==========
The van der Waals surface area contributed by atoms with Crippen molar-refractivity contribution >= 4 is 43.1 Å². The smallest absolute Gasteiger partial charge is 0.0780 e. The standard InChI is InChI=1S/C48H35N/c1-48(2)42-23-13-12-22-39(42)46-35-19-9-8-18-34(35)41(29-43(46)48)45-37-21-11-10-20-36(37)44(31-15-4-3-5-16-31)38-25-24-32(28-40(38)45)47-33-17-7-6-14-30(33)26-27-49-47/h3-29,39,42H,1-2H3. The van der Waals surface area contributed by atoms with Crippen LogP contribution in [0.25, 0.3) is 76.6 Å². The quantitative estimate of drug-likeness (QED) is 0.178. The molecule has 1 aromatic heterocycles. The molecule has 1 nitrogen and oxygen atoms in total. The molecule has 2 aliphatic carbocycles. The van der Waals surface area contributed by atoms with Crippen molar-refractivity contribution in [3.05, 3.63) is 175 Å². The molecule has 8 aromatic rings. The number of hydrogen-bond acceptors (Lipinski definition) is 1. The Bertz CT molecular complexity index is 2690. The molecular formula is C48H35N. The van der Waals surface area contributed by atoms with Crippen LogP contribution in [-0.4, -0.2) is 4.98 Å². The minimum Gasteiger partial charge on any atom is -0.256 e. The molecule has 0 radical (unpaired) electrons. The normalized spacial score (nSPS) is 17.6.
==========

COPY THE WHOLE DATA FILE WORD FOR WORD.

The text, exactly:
The van der Waals surface area contributed by atoms with Crippen molar-refractivity contribution >= 4 is 43.1 Å². The smallest absolute Gasteiger partial charge is 0.0780 e. The standard InChI is InChI=1S/C48H35N/c1-48(2)42-23-13-12-22-39(42)46-35-19-9-8-18-34(35)41(29-43(46)48)45-37-21-11-10-20-36(37)44(31-15-4-3-5-16-31)38-25-24-32(28-40(38)45)47-33-17-7-6-14-30(33)26-27-49-47/h3-29,39,42H,1-2H3. The van der Waals surface area contributed by atoms with Crippen LogP contribution in [0.25, 0.3) is 76.6 Å². The quantitative estimate of drug-likeness (QED) is 0.178. The molecule has 1 aromatic heterocycles. The molecule has 1 nitrogen and oxygen atoms in total. The molecule has 2 aliphatic carbocycles. The van der Waals surface area contributed by atoms with Crippen molar-refractivity contribution in [3.05, 3.63) is 175 Å². The molecule has 8 aromatic rings. The number of hydrogen-bond acceptors (Lipinski definition) is 1. The Bertz CT molecular complexity index is 2690. The molecular formula is C48H35N. The van der Waals surface area contributed by atoms with Crippen LogP contribution in [-0.4, -0.2) is 4.98 Å². The minimum Gasteiger partial charge on any atom is -0.256 e. The molecule has 0 radical (unpaired) electrons. The normalized spacial score (nSPS) is 17.6.